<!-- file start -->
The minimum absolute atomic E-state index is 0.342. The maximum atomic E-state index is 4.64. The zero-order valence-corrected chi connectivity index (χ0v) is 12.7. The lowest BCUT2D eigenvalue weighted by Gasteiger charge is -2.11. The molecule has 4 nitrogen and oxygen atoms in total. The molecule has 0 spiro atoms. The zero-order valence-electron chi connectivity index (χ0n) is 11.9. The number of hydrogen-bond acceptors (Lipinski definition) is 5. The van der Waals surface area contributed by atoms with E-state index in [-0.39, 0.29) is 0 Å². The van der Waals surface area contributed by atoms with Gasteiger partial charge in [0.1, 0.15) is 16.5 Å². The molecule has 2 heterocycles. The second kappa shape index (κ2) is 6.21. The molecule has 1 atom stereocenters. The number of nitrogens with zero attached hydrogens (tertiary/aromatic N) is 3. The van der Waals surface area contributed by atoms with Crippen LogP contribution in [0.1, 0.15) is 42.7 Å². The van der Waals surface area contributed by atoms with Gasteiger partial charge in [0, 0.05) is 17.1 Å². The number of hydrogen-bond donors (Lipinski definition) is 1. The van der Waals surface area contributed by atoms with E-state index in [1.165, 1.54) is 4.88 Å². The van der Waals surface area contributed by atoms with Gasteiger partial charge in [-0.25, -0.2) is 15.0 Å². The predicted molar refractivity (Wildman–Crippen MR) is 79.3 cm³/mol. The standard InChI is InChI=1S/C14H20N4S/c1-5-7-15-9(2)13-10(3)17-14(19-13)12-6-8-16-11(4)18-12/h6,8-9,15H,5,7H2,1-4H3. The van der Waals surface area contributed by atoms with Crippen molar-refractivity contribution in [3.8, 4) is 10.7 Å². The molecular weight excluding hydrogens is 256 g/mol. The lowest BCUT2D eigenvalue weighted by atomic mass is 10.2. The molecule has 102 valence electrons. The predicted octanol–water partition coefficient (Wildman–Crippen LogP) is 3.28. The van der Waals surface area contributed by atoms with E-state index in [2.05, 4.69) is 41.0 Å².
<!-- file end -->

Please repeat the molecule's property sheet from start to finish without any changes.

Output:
The minimum absolute atomic E-state index is 0.342. The maximum atomic E-state index is 4.64. The zero-order valence-corrected chi connectivity index (χ0v) is 12.7. The lowest BCUT2D eigenvalue weighted by Gasteiger charge is -2.11. The molecule has 4 nitrogen and oxygen atoms in total. The molecule has 0 spiro atoms. The zero-order valence-electron chi connectivity index (χ0n) is 11.9. The number of hydrogen-bond acceptors (Lipinski definition) is 5. The van der Waals surface area contributed by atoms with E-state index in [-0.39, 0.29) is 0 Å². The van der Waals surface area contributed by atoms with Gasteiger partial charge in [0.1, 0.15) is 16.5 Å². The molecule has 2 heterocycles. The second kappa shape index (κ2) is 6.21. The molecule has 1 atom stereocenters. The number of nitrogens with zero attached hydrogens (tertiary/aromatic N) is 3. The van der Waals surface area contributed by atoms with Crippen LogP contribution in [0.1, 0.15) is 42.7 Å². The van der Waals surface area contributed by atoms with Gasteiger partial charge in [0, 0.05) is 17.1 Å². The number of hydrogen-bond donors (Lipinski definition) is 1. The van der Waals surface area contributed by atoms with E-state index in [1.165, 1.54) is 4.88 Å². The van der Waals surface area contributed by atoms with Gasteiger partial charge in [-0.25, -0.2) is 15.0 Å². The predicted molar refractivity (Wildman–Crippen MR) is 79.3 cm³/mol. The standard InChI is InChI=1S/C14H20N4S/c1-5-7-15-9(2)13-10(3)17-14(19-13)12-6-8-16-11(4)18-12/h6,8-9,15H,5,7H2,1-4H3. The van der Waals surface area contributed by atoms with Crippen molar-refractivity contribution in [3.8, 4) is 10.7 Å². The molecular weight excluding hydrogens is 256 g/mol. The lowest BCUT2D eigenvalue weighted by atomic mass is 10.2. The molecule has 102 valence electrons. The predicted octanol–water partition coefficient (Wildman–Crippen LogP) is 3.28. The van der Waals surface area contributed by atoms with E-state index in [2.05, 4.69) is 41.0 Å².